But his newest challenger, Evangelista "Cyborg" Santos? He's okay, and there seems to be one simple reason why the Strikeforce welterweight champ can be familiar with his upcoming opponent and yet not have anything at all bad to say about him.
"He doesn't really speak English," Diaz told MMA Fighting. "I've met him. He's cool. I've got respect for him. But I mean, he doesn't really speak English so it's not like we've had a bunch of conversations."
Friendships have been built on frailer ground.
In a slight departure from his recent outings, Diaz predicted that this fight will feature "no bad blood, just a lot of blood," and he may be more right than he knows.
Santos has at times seemed almost incapable of moving backwards in a fight, preferring instead to charge straight at his opponents and stay in their faces until they wilt from the pressure or find a way to make him stop.
While Diaz said he feels like he understands Cyborg's style, the hard part for him has been finding sparring partners who can mimic it and still show up for training the next day.
"Guys who fight like him don't make it into the gym that much because they get hurt a lot," said Diaz. "Those guys, if we spar and work out hard a couple days in a row, they don't show up for a few days. Especially guys like him, they try to be explosive and powerful and lift weights and all that to make up for the technical aspects of things. I think sometimes that works against them. Sometimes it works for him, but it's not very consistent."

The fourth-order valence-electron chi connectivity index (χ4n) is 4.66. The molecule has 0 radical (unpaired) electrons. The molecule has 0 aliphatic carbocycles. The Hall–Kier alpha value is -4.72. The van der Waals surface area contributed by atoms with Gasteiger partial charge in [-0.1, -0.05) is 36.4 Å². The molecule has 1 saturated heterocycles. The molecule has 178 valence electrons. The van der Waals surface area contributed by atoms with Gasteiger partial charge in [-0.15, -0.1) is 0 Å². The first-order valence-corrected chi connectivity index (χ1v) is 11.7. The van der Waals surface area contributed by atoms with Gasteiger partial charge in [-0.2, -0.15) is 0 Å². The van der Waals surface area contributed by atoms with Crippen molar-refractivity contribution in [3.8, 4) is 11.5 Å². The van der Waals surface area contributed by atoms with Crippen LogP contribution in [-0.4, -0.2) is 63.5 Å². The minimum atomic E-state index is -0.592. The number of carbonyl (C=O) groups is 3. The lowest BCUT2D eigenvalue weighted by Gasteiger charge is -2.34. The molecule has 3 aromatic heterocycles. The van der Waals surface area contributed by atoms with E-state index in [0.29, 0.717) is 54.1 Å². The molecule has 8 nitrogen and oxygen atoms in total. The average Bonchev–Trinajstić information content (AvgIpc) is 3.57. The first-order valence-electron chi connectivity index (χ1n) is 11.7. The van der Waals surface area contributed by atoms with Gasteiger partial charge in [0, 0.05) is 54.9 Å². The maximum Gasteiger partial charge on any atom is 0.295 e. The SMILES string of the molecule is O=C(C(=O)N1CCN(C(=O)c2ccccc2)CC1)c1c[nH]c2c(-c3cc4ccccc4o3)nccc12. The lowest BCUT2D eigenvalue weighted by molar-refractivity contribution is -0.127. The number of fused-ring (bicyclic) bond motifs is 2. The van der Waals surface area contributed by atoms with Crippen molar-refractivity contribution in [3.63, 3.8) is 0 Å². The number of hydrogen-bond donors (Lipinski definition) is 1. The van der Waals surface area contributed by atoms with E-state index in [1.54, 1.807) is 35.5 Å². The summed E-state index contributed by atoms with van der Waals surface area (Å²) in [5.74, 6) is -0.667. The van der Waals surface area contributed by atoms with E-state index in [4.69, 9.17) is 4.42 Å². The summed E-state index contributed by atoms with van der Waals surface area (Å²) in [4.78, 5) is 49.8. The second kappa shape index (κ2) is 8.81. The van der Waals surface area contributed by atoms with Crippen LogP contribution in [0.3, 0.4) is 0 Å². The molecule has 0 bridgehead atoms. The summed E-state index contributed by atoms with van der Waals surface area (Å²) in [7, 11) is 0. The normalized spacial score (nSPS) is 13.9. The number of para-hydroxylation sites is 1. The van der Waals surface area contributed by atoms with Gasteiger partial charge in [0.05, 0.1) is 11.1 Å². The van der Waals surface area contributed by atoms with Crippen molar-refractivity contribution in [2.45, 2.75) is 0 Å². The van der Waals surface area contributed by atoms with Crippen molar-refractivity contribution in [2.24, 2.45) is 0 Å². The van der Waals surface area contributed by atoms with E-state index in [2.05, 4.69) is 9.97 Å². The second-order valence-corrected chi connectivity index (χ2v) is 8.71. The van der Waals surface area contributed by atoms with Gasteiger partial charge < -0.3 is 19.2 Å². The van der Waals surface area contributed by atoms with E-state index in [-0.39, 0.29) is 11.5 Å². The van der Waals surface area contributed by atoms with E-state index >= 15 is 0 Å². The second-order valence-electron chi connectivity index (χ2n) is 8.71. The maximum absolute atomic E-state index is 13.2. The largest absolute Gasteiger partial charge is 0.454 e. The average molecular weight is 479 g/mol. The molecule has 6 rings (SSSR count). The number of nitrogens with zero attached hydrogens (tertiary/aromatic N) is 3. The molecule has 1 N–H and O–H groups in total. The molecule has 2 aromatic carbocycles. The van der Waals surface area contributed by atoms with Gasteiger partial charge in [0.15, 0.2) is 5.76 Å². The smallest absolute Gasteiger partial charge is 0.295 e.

At the same time, Diaz has to respect Santos' power. His style might leave him open to counters, and he's not exactly known as one of the more elusive fighters in the division, but if he lands you're going to feel it.
Diaz seems well aware of that fact, and sounds as if he's in no hurry to trade punches with the Brazilian challenger.
"The thing is, if you take shots from this guy, they're going to be hard shots. If I lose this fight, I'm going to the hospital. That's how I feel about this. It doesn't change the way I look at it. He's a good fighter."
The one thing Diaz feels supremely confident in is his assertion that Santos will want to avoid being on his back at all costs – so much so that Diaz said he doesn't expect to see much in the way of kicking or Thai clinching from him. With his size advantage and his superior jiu-jitsu, he said, Santos will be too wary of being taken down and kept there.
"He can't go on bottom against me," said Diaz. "If he goes on bottom, I'll wreck him. I'll finish him. He doesn't want to be there. His only chance is to move around and throw punches, which is what I do. He really does want to come out and do something crazy in the first or second round. I just have to avoid that."
Does that mean Diaz is looking to win this one in the championship rounds, perhaps test Santos' cardio a bit? Possibly. But he's not ruling out other options, he said.
"It could go either way. He could really screw up and I could finish, or he could end up getting beat up the whole fight. Or I could go in the hospital immediately."